PMCCPMCCPMCC

Search tips
Search criteria 

Advanced

 
Logo of nihpaAbout Author manuscriptsSubmit a manuscriptHHS Public Access; Author Manuscript; Accepted for publication in peer reviewed journal;
 
Am J Med Sci. Author manuscript; available in PMC 2010 April 8.
Published in final edited form as:
PMCID: PMC2851242
NIHMSID: NIHMS187182

Vitamin D Deficiency and Risk for Cardiovascular Disease

Suzanne E. Judd, MPH, PhD1 and Vin Tangpricha, MD, PhD2,3,4

Abstract

Vitamin D is an important prohormone for optimal intestinal calcium absorption for mineralization of bone. Because the vitamin D receptor is present in multiple tissues, there has been interest in evaluating other potential functions of vitamin D, particularly, in cardiovascular diseases (CVD). Cross-sectional studies have reported that vitamin D deficiency is associated with increased risk of CVD, including hypertension, heart failure, and ischemic heart disease. Initial prospective studies have also demonstrated that vitamin D deficiency increases the risk of developing incident hypertension or sudden cardiac death in individuals with preexisting CVD. Very few prospective clinical studies have been conducted to examine the effect of vitamin D supplementation on cardiovascular outcomes. The mechanism for how vitamin D may improve CVD outcomes remains obscure; however, potential hypotheses include the downregulation of the renin-angiotensin-aldosterone system, direct effects on the heart, and vasculature or improvement of glycemic control. This review will examine the epidemiologic and clinical evidence for vitamin D deficiency as a cardiovascular risk factor and explore potential mechanisms for the cardioprotective effect of vitamin D.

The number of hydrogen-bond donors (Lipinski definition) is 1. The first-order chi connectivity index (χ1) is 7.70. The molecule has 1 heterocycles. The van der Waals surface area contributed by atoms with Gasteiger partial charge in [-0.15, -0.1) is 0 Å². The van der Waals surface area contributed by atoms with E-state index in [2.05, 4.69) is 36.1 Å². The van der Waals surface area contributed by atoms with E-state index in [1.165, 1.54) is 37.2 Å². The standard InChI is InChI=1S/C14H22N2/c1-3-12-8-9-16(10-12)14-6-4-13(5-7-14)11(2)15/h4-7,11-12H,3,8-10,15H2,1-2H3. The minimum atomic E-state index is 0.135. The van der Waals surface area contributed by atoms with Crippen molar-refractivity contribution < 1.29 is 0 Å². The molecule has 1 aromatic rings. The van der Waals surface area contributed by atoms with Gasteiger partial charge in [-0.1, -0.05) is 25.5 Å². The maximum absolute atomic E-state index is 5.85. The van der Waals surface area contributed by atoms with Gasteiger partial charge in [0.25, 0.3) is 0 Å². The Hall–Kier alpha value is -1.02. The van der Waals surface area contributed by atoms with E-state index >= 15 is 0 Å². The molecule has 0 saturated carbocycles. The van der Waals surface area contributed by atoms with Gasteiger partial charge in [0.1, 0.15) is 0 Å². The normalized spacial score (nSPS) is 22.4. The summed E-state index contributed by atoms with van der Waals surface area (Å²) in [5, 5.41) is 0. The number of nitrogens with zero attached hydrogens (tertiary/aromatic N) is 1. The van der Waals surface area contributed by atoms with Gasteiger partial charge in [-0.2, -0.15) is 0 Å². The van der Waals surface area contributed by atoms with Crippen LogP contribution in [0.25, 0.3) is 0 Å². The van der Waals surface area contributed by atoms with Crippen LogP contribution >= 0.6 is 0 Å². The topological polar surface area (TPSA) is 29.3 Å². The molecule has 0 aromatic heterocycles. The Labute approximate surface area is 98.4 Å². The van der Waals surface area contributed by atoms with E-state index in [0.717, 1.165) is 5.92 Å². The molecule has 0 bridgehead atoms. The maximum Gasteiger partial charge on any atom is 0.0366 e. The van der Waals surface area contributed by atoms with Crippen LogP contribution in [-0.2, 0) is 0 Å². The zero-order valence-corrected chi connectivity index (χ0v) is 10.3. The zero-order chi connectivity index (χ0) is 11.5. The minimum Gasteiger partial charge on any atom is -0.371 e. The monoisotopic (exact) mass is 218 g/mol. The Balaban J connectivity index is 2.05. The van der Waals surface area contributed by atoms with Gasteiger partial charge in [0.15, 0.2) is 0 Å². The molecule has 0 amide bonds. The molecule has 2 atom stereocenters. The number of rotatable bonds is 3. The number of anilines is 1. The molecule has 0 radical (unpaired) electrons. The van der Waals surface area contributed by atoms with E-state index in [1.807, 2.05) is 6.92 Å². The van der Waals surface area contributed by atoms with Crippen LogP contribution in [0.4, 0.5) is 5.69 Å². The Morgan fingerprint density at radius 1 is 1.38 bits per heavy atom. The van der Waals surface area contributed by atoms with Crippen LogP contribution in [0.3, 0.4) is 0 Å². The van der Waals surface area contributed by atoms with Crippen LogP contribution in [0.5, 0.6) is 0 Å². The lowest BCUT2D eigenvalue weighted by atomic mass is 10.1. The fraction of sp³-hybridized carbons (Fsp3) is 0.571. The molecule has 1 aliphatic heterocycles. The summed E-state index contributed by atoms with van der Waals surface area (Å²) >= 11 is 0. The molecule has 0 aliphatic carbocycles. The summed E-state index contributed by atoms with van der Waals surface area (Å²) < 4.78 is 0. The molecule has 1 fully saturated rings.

Key Indexing Terms: Vitamin D, Cholecalciferol, Ergocalciferol cardiovascular disease, Hypertension

The classic function of vitamin D is to increase the intestinal absorption of calcium for proper mineralization of bone.1 The active form of vitamin D, 1,25-dihydroxyvitamin D (1,25(OH)2D), acts as a steroid hormone by binding to the vitamin D receptor (VDR), which is present in many cells throughout the body, including cardiomyocytes,2 vascular smooth muscle,3 and endothelium4. Recent evidence has demonstrated that individuals deficient in vitamin D are more likely to have cardiovascular disease (CVD) or are at risk of developing incident CVD. The mechanism for how vitamin D may protect individuals from CVD has not been fully elucidated. Several mechanisms have been proposed, including negatively regulating renin to lower blood pressure, improving vascular compliance, decreasing parathyroid hormone (PTH) levels, and improving glycemic control. The purpose of this review is to summarize the epidemiologic and early preclinical and clinical evidence for a protective role for vitamin D in the cardiovascular system.

Physiology of Vitamin D